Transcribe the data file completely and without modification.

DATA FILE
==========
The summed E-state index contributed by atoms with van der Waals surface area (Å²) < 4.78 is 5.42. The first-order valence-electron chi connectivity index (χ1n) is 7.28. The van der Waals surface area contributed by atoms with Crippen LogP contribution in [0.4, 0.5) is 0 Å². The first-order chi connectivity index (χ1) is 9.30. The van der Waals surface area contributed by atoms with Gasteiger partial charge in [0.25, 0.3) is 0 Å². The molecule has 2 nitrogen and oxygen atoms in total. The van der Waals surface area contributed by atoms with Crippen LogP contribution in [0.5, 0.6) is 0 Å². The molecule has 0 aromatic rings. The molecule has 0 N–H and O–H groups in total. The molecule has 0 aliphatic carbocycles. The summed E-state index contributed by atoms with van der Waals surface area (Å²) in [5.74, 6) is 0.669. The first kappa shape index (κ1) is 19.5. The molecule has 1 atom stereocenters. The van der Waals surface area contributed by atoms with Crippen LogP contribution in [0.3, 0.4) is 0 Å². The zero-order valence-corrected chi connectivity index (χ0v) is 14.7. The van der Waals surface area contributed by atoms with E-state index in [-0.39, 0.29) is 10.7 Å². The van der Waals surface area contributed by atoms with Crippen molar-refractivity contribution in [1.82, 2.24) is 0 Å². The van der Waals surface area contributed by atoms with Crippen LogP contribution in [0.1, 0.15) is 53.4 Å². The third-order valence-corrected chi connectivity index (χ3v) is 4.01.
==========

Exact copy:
The summed E-state index contributed by atoms with van der Waals surface area (Å²) < 4.78 is 5.42. The first-order valence-electron chi connectivity index (χ1n) is 7.28. The van der Waals surface area contributed by atoms with Crippen LogP contribution in [0.4, 0.5) is 0 Å². The first-order chi connectivity index (χ1) is 9.30. The van der Waals surface area contributed by atoms with Gasteiger partial charge in [0.25, 0.3) is 0 Å². The molecule has 2 nitrogen and oxygen atoms in total. The van der Waals surface area contributed by atoms with Crippen LogP contribution in [0.5, 0.6) is 0 Å². The molecule has 0 aromatic rings. The molecule has 0 N–H and O–H groups in total. The molecule has 0 aliphatic carbocycles. The summed E-state index contributed by atoms with van der Waals surface area (Å²) in [5.74, 6) is 0.669. The first kappa shape index (κ1) is 19.5. The molecule has 1 atom stereocenters. The van der Waals surface area contributed by atoms with Crippen LogP contribution in [0.3, 0.4) is 0 Å². The zero-order valence-corrected chi connectivity index (χ0v) is 14.7. The van der Waals surface area contributed by atoms with E-state index in [-0.39, 0.29) is 10.7 Å². The van der Waals surface area contributed by atoms with Crippen molar-refractivity contribution in [1.82, 2.24) is 0 Å². The van der Waals surface area contributed by atoms with Crippen LogP contribution in [0.1, 0.15) is 53.4 Å². The third-order valence-corrected chi connectivity index (χ3v) is 4.01.